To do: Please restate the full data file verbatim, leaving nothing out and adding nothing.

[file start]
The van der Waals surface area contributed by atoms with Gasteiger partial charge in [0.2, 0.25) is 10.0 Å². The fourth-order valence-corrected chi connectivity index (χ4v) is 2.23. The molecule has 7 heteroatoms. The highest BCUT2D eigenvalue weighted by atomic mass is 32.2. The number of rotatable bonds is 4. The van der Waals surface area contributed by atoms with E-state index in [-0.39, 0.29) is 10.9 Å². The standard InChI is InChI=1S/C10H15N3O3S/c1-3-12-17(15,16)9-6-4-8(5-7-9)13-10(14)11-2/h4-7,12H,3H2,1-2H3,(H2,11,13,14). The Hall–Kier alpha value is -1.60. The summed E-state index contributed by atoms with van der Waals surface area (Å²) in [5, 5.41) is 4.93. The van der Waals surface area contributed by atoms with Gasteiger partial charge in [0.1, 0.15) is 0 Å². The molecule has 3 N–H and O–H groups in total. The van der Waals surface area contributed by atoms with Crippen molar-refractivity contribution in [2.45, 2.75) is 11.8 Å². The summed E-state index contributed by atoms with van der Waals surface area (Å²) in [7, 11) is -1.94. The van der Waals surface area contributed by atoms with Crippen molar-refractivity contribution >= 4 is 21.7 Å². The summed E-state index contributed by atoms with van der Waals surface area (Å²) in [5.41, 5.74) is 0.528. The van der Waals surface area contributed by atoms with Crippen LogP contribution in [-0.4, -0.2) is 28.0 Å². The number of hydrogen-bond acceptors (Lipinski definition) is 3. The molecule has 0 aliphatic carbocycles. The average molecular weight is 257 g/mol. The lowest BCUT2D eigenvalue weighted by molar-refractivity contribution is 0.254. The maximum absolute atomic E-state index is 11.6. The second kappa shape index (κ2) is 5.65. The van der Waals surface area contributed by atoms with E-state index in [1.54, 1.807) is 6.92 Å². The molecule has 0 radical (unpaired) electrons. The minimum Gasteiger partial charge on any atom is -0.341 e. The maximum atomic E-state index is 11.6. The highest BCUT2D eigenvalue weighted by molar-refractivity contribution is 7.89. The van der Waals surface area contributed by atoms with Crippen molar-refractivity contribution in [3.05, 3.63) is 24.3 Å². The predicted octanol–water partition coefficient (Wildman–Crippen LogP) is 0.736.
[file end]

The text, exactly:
The van der Waals surface area contributed by atoms with Gasteiger partial charge in [0.2, 0.25) is 10.0 Å². The fourth-order valence-corrected chi connectivity index (χ4v) is 2.23. The molecule has 7 heteroatoms. The highest BCUT2D eigenvalue weighted by atomic mass is 32.2. The number of rotatable bonds is 4. The van der Waals surface area contributed by atoms with E-state index in [-0.39, 0.29) is 10.9 Å². The standard InChI is InChI=1S/C10H15N3O3S/c1-3-12-17(15,16)9-6-4-8(5-7-9)13-10(14)11-2/h4-7,12H,3H2,1-2H3,(H2,11,13,14). The Hall–Kier alpha value is -1.60. The summed E-state index contributed by atoms with van der Waals surface area (Å²) in [5, 5.41) is 4.93. The van der Waals surface area contributed by atoms with Gasteiger partial charge in [0.1, 0.15) is 0 Å². The molecule has 3 N–H and O–H groups in total. The van der Waals surface area contributed by atoms with Crippen molar-refractivity contribution in [2.45, 2.75) is 11.8 Å². The summed E-state index contributed by atoms with van der Waals surface area (Å²) in [7, 11) is -1.94. The van der Waals surface area contributed by atoms with Crippen molar-refractivity contribution >= 4 is 21.7 Å². The summed E-state index contributed by atoms with van der Waals surface area (Å²) in [5.41, 5.74) is 0.528. The van der Waals surface area contributed by atoms with Crippen LogP contribution in [-0.4, -0.2) is 28.0 Å². The number of hydrogen-bond acceptors (Lipinski definition) is 3. The molecule has 0 aliphatic carbocycles. The average molecular weight is 257 g/mol. The lowest BCUT2D eigenvalue weighted by molar-refractivity contribution is 0.254. The maximum absolute atomic E-state index is 11.6. The second kappa shape index (κ2) is 5.65. The van der Waals surface area contributed by atoms with E-state index in [1.54, 1.807) is 6.92 Å². The molecule has 0 radical (unpaired) electrons. The minimum Gasteiger partial charge on any atom is -0.341 e. The maximum atomic E-state index is 11.6. The highest BCUT2D eigenvalue weighted by molar-refractivity contribution is 7.89. The van der Waals surface area contributed by atoms with Crippen molar-refractivity contribution in [3.05, 3.63) is 24.3 Å². The predicted octanol–water partition coefficient (Wildman–Crippen LogP) is 0.736.